Protest of Ecumenical Water Network
Protest against the 'Voices of Water Justice Project' initiative due to empty and non-functional water reservoirs, resulting in water scarcity for many households. Ekiti State, Nigeria. August 2023.

Contribution to Water Justice Struggles

Through its objectives, the network has given itself the mandate to challenge unequal water distribution; demand the institutionalization of the right to water in the constitutions of African countries; defend common ownership of water; and interrogate the dominant narratives of privatization while proposing people centered intersectional solutions to inherent systemic problems. Of course, it is unrealistic to quantify the achievements of such huge aspirations within such a short period, but the ongoing visible work of the AWJN within the continent is worth appreciating. Under the firm coordination of Ghanaian water justice organizer, Leonard Shang-Quartey, the AWJN has embarked on various campaigns on three fronts: building the network at the continental level, directing linkages with existing international water justice forums, and facilitating the work of grassroots organizers in frontline communities. While the first and second flies the network’s agenda regionally and internationally, the latter grounds AWJN’s work at the national and local level within the continent.

In international engagements, the AWJN has strategically used the UN 2023 Water Conference to demand support for priority water justice issues in Africa, through a multi-country signature and petition campaign. Apart from lobbying international organs, the AWJN also marks key international dates relevant to its agenda to advance the water justice cause. For example, on 28th July 2023, through a press release and gatherings in Nigeria, Kenya and South Africa, the network marked the 13th anniversary of the UN resolution on the human right to water by condemning the continued trend of water privatization. In the same manner, World Environment Day was observed with a call against drinking water sachets, and the demand that African governments make quality drinking water available for all.

While there are now AWJN members from Zimbabwe to Cameroon and Senegal, on the ground, the network is directly involved in communities in four countries providing support for movement building through the Voices of Water Justice campaign. Collaborating with the Ecumenical Water Network in Nigeria, the AWJN works with Ekiti community members in their struggles against water privatization. In Ghana, the AWJN supports the Water Citizens Network (WCN) to address the financial mismanagement of the Tshei desalination Plant Public-Private Partnership, which burdens the people. Committed to addressing the unequal distribution of water, the AWJN has joined the African Water Common Collective (AWCC) in South Africa to call out government-imposed water restrictions on poor households. And by the same token, the AWJN is raising domestic worker’s voices in support of Mathare Social Justice Center’s (MSJC) efforts to address the plight of those who bear the heavy burden of water shortages in Nairobi, Kenya. In all these countries, the AWJN has either built on ongoing struggles or helped to kick-start new initiatives.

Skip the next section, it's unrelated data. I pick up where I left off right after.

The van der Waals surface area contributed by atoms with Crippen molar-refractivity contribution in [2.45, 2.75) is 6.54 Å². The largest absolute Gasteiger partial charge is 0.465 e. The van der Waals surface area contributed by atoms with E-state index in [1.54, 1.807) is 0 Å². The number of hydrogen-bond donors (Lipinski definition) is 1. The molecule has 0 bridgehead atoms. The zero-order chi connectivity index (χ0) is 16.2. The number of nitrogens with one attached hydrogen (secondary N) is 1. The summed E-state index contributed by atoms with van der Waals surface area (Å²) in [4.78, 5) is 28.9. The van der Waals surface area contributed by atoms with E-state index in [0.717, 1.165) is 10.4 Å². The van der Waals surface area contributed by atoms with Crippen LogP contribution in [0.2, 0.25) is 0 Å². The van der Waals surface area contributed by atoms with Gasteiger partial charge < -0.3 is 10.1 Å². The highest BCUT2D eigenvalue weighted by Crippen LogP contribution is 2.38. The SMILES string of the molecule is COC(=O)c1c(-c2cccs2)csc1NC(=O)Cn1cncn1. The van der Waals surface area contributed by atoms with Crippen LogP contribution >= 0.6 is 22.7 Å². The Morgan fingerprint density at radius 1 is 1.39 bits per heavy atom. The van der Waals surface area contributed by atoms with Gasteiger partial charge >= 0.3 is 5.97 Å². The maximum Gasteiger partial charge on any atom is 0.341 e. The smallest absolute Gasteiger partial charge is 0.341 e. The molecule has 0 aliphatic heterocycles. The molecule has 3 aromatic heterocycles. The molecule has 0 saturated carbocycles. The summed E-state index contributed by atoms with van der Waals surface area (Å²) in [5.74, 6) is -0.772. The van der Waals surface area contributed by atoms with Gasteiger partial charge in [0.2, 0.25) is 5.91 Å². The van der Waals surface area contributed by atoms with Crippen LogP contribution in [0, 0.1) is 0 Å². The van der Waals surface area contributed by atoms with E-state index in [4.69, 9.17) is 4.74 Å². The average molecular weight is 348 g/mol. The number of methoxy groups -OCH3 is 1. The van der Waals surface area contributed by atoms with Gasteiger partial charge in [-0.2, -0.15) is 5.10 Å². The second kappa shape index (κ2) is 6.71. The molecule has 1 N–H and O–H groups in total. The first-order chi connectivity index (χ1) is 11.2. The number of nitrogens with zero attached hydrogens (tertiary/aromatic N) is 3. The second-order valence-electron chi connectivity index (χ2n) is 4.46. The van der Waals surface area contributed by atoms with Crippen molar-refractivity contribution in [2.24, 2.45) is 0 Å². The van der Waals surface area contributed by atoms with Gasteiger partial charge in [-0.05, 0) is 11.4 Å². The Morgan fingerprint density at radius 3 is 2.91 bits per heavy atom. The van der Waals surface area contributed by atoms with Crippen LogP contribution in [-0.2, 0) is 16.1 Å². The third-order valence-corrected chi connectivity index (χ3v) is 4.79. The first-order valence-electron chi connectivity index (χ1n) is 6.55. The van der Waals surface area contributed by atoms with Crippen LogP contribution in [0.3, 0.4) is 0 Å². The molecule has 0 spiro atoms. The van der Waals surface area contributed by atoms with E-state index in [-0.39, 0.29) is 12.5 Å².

In Ghana for instance, the AWJN is building on the longtime WCN struggles, which Leonard Shang-Quartey notes have succeeded in halting some water privatization contracts.15 In Kenya the network has not only supported MSJC but also enabled the establishment of the Nairobi Water Justice Working Group (NWJWG). Working with MSJC on domestic worker struggles built on the center’s preexisting engagements with water justice struggles in Nairobi. According to Gacheke Gachihi, coordinator of the MSJC, the centre has been involved in Maji ni Uhai Maji ni Haki (Water is Life, Water is Right) campaign since 2018.16 Not only did the campaign manage to hold successful water literacy gatherings in Mathare and related neighborhoods, but also exposed the reality of water scarcity and its resultant effects in said communities. Gachihi also highlighted the fact that the centre’s current work with the AWJN to raise domestic workers’ voices has strengthened their efforts to reach out to the most vulnerable groups within informal settlements. The connections to the AWJN grew when AWCC and BPP organizers, Faeza Meyer and Koni Benson and I were in Nairobi presenting on water organizing and other issues relevant to building Pan-Africanist Feminist movement histories at the Cabral Ecofeminist Political School, organized by the African Ecofeminist Collective in honour of the anniversary of the assassination of Amilcar Cabral in January 2023. Organizers from across Nairobi working on issues of land, queer rights, women’s rights, police brutality, and others, found that water was a common issue. To attendees, it was apparent that the same state that was considering new water privatization bills was also considering homophobic legislation and enabling new levels of political repression. Many of the participants then joined the AWJN and have been specifically mobilizing in connection to water scarcity as central to the increasing structural and bodily violence impacting all struggles against violence in Kenya.

The AWJN also enabled social movements and activists in Nairobi to create the NWJWG, which has been instrumental in water policy engagements. The working group has been organizing community conversations to deepen understandings of water issues in Nairobi and collectively plan on how to advance water justice struggles. Ruth Mumbi who is coordinating the working group has this to say:

The working group was formed following a series of online direct engagements with the Africa Water Justice Network, which provided a unique opportunity and perspective for local organizations to understand wider water justice issues from the global angle and how interrelated they are with the local experiences.17